Francine Clara Censordoll (FCC) is probably the only recurring character on Moral Orel that's all about making vicious attacks on the FCC. First she never procreates, considers her view of morality to be above all others (believing herself to be just as holy as God), is an enormous hypocrite, doesn't care about actual harm to people (in a un-aired script she's the one who orchestrated Orel getting shot) and, if it wasn't for Clay Puppington, would be the worst character on the entire show.
Ever subversive, American cartoons are rife with jabs at their resident network's Media Watchdog. A few examples:
During the first two seasons of Reboot (which is actually a Canadian show, but the concept is the same), several jokes were made at the expense of ABC's Broadcast Standards and Practices Department (BS&P). These include a weapon that fires life rafts being labeled "BSnP Approved", and a thinly-disguised parody of the Village People singing a song to the tune of "YMCA" about the BS&P.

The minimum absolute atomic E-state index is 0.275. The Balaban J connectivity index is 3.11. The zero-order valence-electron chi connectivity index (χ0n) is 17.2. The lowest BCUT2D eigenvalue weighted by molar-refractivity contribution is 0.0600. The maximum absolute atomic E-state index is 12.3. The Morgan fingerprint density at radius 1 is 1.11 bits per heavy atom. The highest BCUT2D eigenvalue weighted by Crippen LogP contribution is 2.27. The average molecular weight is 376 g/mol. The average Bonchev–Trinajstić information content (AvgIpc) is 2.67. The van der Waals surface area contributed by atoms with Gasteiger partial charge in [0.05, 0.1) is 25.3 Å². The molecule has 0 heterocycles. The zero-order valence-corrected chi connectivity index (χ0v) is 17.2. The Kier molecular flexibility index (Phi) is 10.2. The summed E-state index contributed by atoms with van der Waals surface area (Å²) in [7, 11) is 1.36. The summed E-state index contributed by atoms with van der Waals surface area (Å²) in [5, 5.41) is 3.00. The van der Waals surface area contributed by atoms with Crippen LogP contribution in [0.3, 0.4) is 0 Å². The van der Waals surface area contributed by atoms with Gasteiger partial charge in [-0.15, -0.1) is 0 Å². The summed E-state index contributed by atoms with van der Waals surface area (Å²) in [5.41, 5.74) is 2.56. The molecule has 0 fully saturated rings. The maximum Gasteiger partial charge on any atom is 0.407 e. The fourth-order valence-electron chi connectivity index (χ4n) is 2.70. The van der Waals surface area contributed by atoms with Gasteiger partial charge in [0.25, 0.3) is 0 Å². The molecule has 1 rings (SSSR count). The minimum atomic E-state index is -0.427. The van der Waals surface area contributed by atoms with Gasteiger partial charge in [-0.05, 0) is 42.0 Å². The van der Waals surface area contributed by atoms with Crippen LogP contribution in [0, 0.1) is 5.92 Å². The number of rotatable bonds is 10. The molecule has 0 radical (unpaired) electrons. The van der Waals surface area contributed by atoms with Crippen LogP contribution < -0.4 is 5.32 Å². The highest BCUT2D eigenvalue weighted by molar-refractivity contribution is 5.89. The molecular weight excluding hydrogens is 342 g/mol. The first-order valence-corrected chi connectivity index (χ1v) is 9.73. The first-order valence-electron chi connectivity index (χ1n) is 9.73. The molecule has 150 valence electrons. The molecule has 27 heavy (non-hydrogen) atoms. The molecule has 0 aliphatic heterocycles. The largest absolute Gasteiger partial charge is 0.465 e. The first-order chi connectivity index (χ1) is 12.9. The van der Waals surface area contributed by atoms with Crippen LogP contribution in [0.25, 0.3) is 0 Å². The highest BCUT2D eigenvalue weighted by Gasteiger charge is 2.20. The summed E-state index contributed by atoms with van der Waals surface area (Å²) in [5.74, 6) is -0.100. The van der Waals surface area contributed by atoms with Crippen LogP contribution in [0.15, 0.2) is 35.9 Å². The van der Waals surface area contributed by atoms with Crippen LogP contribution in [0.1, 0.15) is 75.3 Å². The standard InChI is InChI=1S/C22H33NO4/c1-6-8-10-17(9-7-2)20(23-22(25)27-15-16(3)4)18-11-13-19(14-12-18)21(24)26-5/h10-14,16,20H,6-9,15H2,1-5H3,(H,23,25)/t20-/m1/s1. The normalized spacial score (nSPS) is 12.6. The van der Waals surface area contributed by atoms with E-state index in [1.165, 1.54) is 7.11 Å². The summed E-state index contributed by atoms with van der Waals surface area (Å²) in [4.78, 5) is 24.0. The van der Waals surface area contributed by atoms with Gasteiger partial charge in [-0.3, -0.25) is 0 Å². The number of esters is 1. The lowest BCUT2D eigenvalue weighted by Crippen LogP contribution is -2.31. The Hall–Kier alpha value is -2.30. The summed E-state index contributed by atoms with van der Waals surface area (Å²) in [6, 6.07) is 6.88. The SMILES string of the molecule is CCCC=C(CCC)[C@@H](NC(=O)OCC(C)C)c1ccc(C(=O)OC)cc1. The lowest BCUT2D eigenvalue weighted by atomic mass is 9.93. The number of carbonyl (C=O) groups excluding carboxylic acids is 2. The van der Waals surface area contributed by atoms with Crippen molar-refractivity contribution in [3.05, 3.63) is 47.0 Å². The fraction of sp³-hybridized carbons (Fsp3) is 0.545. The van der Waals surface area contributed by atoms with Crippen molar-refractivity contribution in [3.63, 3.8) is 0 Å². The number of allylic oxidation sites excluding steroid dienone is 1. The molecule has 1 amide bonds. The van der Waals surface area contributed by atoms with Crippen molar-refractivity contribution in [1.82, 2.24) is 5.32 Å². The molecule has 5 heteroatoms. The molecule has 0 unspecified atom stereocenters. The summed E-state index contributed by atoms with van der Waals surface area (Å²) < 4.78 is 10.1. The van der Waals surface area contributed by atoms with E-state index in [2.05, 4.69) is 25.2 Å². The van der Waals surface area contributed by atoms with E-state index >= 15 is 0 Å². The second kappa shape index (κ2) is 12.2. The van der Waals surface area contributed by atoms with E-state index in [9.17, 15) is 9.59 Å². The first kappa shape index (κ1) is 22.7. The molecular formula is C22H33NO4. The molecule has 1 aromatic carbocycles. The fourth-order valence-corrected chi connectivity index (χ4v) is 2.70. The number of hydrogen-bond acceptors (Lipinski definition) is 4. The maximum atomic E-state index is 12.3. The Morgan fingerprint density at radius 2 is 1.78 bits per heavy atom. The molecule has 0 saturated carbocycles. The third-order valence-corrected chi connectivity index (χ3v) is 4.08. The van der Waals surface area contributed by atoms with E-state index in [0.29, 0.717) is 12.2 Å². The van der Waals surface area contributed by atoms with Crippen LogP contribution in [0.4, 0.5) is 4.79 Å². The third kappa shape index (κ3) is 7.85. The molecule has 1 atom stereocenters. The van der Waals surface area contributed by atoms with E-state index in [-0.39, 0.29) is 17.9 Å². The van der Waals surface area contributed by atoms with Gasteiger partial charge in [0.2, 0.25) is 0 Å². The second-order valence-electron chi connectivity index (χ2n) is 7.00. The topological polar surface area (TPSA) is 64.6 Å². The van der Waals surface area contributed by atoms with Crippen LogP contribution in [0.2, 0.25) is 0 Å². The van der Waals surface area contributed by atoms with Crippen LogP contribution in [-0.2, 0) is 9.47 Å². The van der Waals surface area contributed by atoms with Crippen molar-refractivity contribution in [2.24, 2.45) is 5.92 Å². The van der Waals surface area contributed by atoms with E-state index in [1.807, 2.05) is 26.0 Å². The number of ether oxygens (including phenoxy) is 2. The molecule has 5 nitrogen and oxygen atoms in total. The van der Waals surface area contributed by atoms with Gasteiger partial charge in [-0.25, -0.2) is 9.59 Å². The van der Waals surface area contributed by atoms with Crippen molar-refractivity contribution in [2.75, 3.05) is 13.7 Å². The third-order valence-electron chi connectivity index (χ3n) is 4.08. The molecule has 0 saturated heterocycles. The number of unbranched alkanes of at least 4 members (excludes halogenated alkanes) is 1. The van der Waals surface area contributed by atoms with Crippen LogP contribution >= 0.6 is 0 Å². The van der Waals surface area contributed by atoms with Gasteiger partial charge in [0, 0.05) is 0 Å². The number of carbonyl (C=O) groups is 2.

And during the third season, once they had cut ties with ABC and moved to syndication (giving them much more control over their own show), one can see a tombstone in a game that reads "Here lies the Mainframe Joint Venture, an unholy alliance."
When Beavis And Butthead did away with Beavis' pyromania-induced Catch Phrase of "Fire! Fire! Fire!" they replaced it with him shouting "Water! Water! Water!" whenever he saw a large body of it as a not-too-subtle jab at the censors. When Senator Fritz Hollings (D- S.C.) tried to cite the pair as a bad influence on kids, but misidentified them as "Buffcoat & Beaver", the animators used it as an in-joke, coming from the mouth of a prison inmate.